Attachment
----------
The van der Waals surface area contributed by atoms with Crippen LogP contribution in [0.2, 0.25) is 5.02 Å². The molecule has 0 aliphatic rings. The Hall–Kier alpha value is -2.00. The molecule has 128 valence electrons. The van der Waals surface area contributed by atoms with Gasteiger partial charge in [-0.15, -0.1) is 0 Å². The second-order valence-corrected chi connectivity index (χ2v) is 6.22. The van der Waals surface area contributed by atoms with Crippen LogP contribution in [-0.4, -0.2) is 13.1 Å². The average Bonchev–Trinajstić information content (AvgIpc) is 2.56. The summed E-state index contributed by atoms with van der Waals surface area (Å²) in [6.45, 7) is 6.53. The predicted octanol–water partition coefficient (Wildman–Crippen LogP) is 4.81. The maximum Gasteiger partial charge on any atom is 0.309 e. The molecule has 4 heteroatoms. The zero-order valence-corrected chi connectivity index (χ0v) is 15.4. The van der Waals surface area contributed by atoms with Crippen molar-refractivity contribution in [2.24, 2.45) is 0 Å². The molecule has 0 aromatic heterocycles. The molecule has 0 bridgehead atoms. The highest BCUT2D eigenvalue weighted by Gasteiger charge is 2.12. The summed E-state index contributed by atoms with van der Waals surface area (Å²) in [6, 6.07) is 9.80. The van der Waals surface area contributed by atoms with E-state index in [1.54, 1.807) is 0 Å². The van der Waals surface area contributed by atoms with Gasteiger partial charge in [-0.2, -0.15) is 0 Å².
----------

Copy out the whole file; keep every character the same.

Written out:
The van der Waals surface area contributed by atoms with Crippen LogP contribution in [0.2, 0.25) is 5.02 Å². The molecule has 0 aliphatic rings. The Hall–Kier alpha value is -2.00. The molecule has 128 valence electrons. The van der Waals surface area contributed by atoms with Gasteiger partial charge in [-0.15, -0.1) is 0 Å². The second-order valence-corrected chi connectivity index (χ2v) is 6.22. The van der Waals surface area contributed by atoms with Crippen LogP contribution in [-0.4, -0.2) is 13.1 Å². The average Bonchev–Trinajstić information content (AvgIpc) is 2.56. The summed E-state index contributed by atoms with van der Waals surface area (Å²) in [6.45, 7) is 6.53. The predicted octanol–water partition coefficient (Wildman–Crippen LogP) is 4.81. The maximum Gasteiger partial charge on any atom is 0.309 e. The molecule has 4 heteroatoms. The zero-order valence-corrected chi connectivity index (χ0v) is 15.4. The van der Waals surface area contributed by atoms with Crippen molar-refractivity contribution in [2.24, 2.45) is 0 Å². The molecule has 0 aromatic heterocycles. The molecule has 0 bridgehead atoms. The highest BCUT2D eigenvalue weighted by Gasteiger charge is 2.12. The summed E-state index contributed by atoms with van der Waals surface area (Å²) in [6, 6.07) is 9.80. The van der Waals surface area contributed by atoms with E-state index in [1.54, 1.807) is 0 Å². The van der Waals surface area contributed by atoms with Gasteiger partial charge in [-0.2, -0.15) is 0 Å².